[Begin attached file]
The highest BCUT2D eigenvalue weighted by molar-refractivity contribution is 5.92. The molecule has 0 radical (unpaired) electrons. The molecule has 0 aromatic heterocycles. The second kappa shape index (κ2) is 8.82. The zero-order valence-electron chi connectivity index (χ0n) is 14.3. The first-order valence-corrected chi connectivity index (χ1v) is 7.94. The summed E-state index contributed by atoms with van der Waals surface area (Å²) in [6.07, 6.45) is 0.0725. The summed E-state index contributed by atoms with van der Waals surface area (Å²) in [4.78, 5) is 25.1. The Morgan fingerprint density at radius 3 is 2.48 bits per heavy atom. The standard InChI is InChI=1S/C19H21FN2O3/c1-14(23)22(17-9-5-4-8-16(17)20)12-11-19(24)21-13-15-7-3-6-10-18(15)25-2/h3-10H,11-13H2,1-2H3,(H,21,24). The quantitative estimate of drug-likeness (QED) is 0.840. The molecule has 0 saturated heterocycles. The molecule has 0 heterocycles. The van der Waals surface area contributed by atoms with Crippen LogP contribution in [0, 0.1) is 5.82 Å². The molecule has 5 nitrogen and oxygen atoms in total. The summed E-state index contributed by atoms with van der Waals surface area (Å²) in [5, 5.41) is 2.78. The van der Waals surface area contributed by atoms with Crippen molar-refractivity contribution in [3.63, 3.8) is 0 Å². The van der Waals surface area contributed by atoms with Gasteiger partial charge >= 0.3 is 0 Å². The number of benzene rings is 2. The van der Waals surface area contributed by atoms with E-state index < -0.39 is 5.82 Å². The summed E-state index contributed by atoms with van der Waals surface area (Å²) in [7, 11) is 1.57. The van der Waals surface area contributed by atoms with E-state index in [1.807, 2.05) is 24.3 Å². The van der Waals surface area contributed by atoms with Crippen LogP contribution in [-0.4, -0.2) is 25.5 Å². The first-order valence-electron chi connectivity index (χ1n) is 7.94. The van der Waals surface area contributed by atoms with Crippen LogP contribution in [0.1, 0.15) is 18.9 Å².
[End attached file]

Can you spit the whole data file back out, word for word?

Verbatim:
The highest BCUT2D eigenvalue weighted by molar-refractivity contribution is 5.92. The molecule has 0 radical (unpaired) electrons. The molecule has 0 aromatic heterocycles. The second kappa shape index (κ2) is 8.82. The zero-order valence-electron chi connectivity index (χ0n) is 14.3. The first-order valence-corrected chi connectivity index (χ1v) is 7.94. The summed E-state index contributed by atoms with van der Waals surface area (Å²) in [6.07, 6.45) is 0.0725. The summed E-state index contributed by atoms with van der Waals surface area (Å²) in [4.78, 5) is 25.1. The Morgan fingerprint density at radius 3 is 2.48 bits per heavy atom. The standard InChI is InChI=1S/C19H21FN2O3/c1-14(23)22(17-9-5-4-8-16(17)20)12-11-19(24)21-13-15-7-3-6-10-18(15)25-2/h3-10H,11-13H2,1-2H3,(H,21,24). The quantitative estimate of drug-likeness (QED) is 0.840. The molecule has 0 saturated heterocycles. The molecule has 0 heterocycles. The van der Waals surface area contributed by atoms with Crippen LogP contribution in [0, 0.1) is 5.82 Å². The molecule has 5 nitrogen and oxygen atoms in total. The summed E-state index contributed by atoms with van der Waals surface area (Å²) in [5, 5.41) is 2.78. The van der Waals surface area contributed by atoms with Crippen molar-refractivity contribution in [3.63, 3.8) is 0 Å². The van der Waals surface area contributed by atoms with Gasteiger partial charge >= 0.3 is 0 Å². The number of benzene rings is 2. The van der Waals surface area contributed by atoms with E-state index < -0.39 is 5.82 Å². The summed E-state index contributed by atoms with van der Waals surface area (Å²) in [7, 11) is 1.57. The van der Waals surface area contributed by atoms with E-state index in [1.807, 2.05) is 24.3 Å². The van der Waals surface area contributed by atoms with Crippen LogP contribution in [-0.4, -0.2) is 25.5 Å². The first-order valence-electron chi connectivity index (χ1n) is 7.94. The van der Waals surface area contributed by atoms with Crippen LogP contribution in [0.1, 0.15) is 18.9 Å².